The last big news to come out of the Greenbrier Resort in White Sulfur Springs, West Virginia was that of devastating flooding. Now, however, the historical resort is putting the pieces back together with the help of one of the most recognizable golfers in the world.
Phil Mickelson and his design company, Phil Mickelson Design, began their work renovating The Greenbrier Course at the resort, previously the host of the 1979 Ryder Cup and the 1994 Solheim Cup. The PGA Tour event at the resort is played on The Old White TPC course.
— Capital Weather Gang (@capitalweather) June 24, 2016
Phil Mickelson Design (PMD) has begun work on the Greenbrier Course at The Greenbrier Resort in White Sulphur Springs, W. Va. The course was one of several at the sprawling property that suffered severe damage in a major flood on June 23.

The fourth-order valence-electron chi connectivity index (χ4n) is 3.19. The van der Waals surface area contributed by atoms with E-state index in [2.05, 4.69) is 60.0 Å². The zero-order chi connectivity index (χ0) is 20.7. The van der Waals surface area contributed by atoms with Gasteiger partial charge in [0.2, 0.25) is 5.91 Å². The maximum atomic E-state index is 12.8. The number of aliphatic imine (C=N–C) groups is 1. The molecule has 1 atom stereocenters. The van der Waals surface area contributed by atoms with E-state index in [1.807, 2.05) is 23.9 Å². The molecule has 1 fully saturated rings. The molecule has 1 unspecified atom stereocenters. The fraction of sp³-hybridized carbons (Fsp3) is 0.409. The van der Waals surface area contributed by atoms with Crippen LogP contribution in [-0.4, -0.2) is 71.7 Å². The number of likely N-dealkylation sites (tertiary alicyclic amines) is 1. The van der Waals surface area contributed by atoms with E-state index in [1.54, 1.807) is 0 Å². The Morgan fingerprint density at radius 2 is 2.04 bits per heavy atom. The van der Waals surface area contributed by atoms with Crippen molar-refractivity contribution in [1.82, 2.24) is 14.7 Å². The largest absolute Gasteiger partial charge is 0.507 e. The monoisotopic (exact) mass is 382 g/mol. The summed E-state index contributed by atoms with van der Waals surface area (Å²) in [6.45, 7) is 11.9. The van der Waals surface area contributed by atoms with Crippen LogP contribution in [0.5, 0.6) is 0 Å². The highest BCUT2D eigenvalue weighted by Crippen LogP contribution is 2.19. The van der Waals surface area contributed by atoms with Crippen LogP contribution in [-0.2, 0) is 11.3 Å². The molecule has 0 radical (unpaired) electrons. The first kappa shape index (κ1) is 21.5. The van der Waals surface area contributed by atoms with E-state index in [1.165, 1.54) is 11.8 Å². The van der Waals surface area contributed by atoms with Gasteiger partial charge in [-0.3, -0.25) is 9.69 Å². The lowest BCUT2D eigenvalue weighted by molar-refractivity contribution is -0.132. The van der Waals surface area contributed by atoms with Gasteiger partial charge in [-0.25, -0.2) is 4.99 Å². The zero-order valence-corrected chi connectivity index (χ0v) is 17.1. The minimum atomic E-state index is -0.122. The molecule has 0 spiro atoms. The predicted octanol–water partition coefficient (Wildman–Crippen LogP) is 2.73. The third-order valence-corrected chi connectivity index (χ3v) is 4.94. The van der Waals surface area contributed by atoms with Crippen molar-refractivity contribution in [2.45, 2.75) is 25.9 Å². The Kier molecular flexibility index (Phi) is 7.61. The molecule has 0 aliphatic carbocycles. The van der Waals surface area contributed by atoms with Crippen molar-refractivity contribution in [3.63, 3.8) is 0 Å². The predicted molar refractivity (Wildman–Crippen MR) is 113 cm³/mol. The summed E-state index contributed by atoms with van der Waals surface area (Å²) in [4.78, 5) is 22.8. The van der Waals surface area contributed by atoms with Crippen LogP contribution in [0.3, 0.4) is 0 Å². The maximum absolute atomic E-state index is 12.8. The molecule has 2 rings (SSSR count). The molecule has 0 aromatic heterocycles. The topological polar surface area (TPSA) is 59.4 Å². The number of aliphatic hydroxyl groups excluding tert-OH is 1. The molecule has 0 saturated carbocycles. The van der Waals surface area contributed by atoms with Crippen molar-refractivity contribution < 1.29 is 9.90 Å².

Seth Raynor designed the Greenbrier, which opened in 1929. It hosted the 1979 Ryder Cup won by the United States and has been one of the most popular of the resort’s courses.
“I’ve always been a big fan of Seth Raynor’s work,” said Mickelson, who recently was named The Greenbrier Resort’s PGA TOUR Ambassador. “My goal is to stay true to his design concepts while updating the course to challenge and excite generations to come. By restoring the Greenbrier to its full glory, we’ll help the town and region recover from the devastating flood damage.”
Earlier this month, Mickelson spent two days on the property with owner Jim Justice. They spent hours touring the land with PMD co-designer Rick Smith, design director Mike Angus, and Greenbrier Resort golf staff. Phil also visited nearby neighborhoods and met with several families that had lost property and homes in the flooding.
Construction on the course is slated to get underway in January 2017, and the construction is scheduled to be completed by November. The resort is planning to reopen the course in the spring of 2018.